LOS ANGELES - The Los Angeles City Council unanimously backed a proposal Wednesday to temporarily ban private companies from establishing or operating immigrant detention centers or similar facilities within the city.
City Council President Nury Martinez, who championed the proposal, criticized the federal government and detention center operators, saying the practice of separating immigrant children from their parents when they cross the border has "scarred them for life."
She said the proposed ban -- which will need to be drafted by city attorneys and brought back for final council approval -- is also intended to apply to so-called "shelters" for unaccompanied immigrant minors, like one proposed by the company VisionQuest in Arleta, a predominantly Latino community.
"Our immigrant children have already been through hell," Martinez said. "Companies like VisionQuest are making their lives a living hell in their facilities, and I am fundamentally opposed to any idea of any company making any money off of the misery and pain of children. It is morally wrong on so many levels, and we cannot allow this in our city."
A VisionQuest representative disputed those claims in a statement to City News Service, saying the company "does not operate detention centers, nor do we have contracts to operate them."
"VisionQuest is looking to establish a migrant shelter to provide clothing, food, schooling, medical care and housing for unaccompanied minors," company spokesman Jeff Bender said. "Our goal is to reunite them with family members or a foster family within 90 days of arriving at the shelter to get to a point of a stable living environment. Once again, we are not associated with detention centers. Congress approved funding to provide these services for migrant shelters, and we are looking to do just that."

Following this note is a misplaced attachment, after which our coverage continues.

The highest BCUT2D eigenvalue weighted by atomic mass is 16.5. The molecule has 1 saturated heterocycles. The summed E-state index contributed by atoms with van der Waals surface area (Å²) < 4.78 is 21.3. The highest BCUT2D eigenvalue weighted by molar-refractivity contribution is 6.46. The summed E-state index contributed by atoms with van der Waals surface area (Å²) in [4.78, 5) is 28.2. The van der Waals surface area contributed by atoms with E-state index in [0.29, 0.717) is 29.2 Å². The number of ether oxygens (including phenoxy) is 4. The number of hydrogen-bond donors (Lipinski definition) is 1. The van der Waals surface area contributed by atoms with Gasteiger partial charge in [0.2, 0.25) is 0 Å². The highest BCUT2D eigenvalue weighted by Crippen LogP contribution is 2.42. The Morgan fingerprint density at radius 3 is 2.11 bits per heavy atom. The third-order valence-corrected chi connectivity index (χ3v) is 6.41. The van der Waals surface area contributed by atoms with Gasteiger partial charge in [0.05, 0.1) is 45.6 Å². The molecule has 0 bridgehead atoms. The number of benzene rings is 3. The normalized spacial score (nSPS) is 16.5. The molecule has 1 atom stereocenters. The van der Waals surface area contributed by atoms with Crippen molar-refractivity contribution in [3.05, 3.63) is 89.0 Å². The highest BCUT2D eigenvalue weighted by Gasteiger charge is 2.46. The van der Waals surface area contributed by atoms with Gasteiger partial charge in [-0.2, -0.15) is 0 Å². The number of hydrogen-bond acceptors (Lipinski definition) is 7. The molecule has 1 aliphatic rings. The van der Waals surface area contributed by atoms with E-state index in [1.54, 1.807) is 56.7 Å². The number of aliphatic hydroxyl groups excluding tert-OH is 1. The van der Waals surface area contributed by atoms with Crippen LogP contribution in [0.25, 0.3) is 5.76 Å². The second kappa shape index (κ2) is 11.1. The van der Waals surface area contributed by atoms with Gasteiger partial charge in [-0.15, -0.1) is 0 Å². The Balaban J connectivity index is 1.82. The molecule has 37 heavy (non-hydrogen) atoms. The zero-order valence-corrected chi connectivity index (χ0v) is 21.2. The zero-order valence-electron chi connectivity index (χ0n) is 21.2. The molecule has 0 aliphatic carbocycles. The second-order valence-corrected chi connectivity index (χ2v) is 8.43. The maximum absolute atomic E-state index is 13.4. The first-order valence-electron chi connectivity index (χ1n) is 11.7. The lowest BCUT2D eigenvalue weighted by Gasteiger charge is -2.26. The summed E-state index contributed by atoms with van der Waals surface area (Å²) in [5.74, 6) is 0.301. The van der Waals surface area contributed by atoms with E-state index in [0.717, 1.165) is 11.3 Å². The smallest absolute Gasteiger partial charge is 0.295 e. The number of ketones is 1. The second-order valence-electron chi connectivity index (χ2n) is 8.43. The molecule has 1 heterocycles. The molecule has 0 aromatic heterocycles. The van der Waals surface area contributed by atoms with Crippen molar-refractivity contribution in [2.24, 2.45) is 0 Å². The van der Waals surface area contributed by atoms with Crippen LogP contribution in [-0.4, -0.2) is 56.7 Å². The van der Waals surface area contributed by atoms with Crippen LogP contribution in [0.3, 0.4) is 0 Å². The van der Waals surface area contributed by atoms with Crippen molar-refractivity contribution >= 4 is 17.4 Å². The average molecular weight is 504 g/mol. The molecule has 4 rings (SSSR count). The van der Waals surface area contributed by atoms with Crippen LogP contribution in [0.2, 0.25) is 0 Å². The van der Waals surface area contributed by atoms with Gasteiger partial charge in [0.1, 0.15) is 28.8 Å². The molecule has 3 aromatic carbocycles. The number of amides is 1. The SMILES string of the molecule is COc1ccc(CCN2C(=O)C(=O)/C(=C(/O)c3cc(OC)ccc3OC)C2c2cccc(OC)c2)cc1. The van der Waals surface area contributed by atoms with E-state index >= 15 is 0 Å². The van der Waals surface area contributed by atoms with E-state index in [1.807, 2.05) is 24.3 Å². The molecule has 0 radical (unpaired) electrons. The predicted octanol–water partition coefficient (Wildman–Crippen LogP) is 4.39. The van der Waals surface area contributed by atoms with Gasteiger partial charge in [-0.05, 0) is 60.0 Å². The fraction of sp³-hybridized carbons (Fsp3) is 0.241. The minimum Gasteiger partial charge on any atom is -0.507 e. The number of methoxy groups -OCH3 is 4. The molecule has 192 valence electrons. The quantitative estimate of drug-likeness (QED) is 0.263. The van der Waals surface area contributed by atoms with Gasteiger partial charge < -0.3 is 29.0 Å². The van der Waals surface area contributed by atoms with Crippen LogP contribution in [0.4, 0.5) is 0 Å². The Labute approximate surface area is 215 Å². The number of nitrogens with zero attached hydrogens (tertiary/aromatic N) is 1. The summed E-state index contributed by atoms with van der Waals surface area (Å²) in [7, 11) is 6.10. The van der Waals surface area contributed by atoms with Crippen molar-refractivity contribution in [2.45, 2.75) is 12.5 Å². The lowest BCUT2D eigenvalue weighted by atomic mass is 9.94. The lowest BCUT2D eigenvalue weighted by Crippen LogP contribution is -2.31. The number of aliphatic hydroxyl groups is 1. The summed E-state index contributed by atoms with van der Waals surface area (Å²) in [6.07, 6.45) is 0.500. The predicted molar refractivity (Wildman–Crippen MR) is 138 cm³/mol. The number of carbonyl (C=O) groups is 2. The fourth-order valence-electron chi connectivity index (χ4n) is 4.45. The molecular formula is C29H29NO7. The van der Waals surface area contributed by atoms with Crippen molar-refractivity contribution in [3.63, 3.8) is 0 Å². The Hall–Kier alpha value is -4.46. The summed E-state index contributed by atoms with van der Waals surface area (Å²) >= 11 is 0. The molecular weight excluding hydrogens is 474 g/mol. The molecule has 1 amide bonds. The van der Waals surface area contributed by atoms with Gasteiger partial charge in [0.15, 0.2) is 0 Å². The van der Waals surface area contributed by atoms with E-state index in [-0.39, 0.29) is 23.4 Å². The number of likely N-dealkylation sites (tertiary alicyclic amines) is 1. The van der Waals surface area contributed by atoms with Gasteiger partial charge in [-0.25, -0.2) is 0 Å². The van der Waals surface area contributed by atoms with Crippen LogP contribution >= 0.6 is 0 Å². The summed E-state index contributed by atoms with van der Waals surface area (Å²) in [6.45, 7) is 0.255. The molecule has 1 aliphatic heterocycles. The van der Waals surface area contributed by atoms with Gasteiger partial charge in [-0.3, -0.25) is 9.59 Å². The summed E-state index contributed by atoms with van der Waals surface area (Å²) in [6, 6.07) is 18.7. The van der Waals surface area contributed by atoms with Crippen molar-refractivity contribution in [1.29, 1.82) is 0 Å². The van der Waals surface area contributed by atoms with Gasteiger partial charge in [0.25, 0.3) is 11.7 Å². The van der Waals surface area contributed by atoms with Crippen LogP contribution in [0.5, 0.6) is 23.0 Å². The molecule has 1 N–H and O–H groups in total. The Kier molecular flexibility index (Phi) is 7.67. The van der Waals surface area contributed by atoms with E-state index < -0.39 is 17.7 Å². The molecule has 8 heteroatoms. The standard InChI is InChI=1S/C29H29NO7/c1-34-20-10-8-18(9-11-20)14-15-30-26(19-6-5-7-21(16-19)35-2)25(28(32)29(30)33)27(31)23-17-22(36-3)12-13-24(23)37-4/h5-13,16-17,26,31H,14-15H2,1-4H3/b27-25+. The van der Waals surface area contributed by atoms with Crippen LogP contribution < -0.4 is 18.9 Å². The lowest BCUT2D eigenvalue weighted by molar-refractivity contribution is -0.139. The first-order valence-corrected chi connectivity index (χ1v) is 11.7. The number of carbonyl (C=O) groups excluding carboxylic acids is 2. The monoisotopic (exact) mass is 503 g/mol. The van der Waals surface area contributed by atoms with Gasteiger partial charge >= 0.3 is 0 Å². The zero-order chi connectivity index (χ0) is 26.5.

VisionQuest obtained $25 million in contracts from the federal government last year to operate immigrant facilities in Texas, New Mexico, Arizona and California.
Martinez said a proposal to permanently ban immigrant detention centers is also being developed for council consideration. The proposed temporary ban is expected to last 45 days after it is passed, with the council having the option to initially extend it for 10 months and then another year after that.
Councilman Herb Wesson signaled his support for a ban.
"Not in L.A., not in one of the most diverse, if not the most diverse, cities in this country will we sit idly by and let this happen," Wesson said. "It amazes me that any company would want to do this, already knowing that our Planning Department is working on a permanent ordinance to make sure that this does not occur."
The council voted last year to create an ordinance that would ban the construction and operation of private detention facilities in Los Angeles, but the new version includes all types of immigrant holding facilities. VisionQuest typically operates housing and services for youths who have been assigned to the company by a judge or foster services.
Martinez introduced a motion in November seeking information from the city's Planning Department and City Attorney's Office on the proposed Arleta location and the site's zoning in an effort to determine if the area is suitable for the project.
On Jan. 6, a group of protesters and several local elected officials took part in a rally at the proposed site at 9120 Woodman Ave. The vacant, two-story building was formerly s senior living facility, according to Martinez.
Gov. Gavin Newsom signed a bill in October that bans the establishment of private detention facilities from operating in the state.